the rate of growth is constant when expressed as thermal time. The final phase

begins when lipids are deposited in the phloem strands supplying the grain and

the growth rate declines until maximum grain weight is achieved.

The process of grain growth can be considered as two components-rate,

which is reflected in the rate of biochemical reactions involved in the synthesis

of starch and protein, and duration, which is a reflection of the developmental

program of the grain (Jenner et al., 1991). Loss et al. (1989) and Austin et al.

(1989) studied grain growth and development of old and modern wheats under

irrigation in a mediterranean and a temperate climate, respectively. Cultivars

with a short duration from sowing to anthesis, which was the case for most

modem cultivars, also had a long duration of grain growth, i.e., about 800°Cd,

or 200"Cd longer than the oldest cultivars (Fig. 5). This may explain why modern cultivars are more able to exploit seasons and environments where conditions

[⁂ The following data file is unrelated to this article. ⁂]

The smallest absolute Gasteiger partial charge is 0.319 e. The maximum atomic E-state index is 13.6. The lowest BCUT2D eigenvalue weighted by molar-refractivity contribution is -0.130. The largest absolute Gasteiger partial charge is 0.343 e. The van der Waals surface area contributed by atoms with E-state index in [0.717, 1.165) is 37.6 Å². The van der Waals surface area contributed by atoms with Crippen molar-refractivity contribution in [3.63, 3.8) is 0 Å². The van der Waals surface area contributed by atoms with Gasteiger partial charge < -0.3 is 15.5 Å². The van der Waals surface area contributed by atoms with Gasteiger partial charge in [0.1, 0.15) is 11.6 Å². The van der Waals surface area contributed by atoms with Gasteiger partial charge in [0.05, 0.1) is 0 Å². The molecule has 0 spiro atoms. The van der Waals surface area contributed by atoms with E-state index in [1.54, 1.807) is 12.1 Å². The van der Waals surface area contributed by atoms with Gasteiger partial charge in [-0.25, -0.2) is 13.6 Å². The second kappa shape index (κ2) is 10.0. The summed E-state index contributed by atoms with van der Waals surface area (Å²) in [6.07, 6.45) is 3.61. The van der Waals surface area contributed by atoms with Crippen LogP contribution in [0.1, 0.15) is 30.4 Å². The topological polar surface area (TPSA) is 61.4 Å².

in spring are mild and grain filling is not terminated by drought and high temperatures. Modern cultivars that reached anthesis quickly also had shorter lag

phases than did old cultivars-6% of the duration of grain growth for Kulin and

18% for Purple Straw. We will discuss changes in the rate of grain growth later.



Breeders have changed the structure of cereals considerably, both indirectly

through changes in phenology and directly through the introduction of dwarfing




1. Leaves and Tillers

One path to improved wheat yields is to increase HI by decreasing the proportion of biomass in leaves and tillers (Donald and Hamblin, 1976). Selection of

wheats for Western Australia and southwestern Iran has favored cultivars that

produce fewer main stem leaves and fewer tillers than the old cultivars (Siddique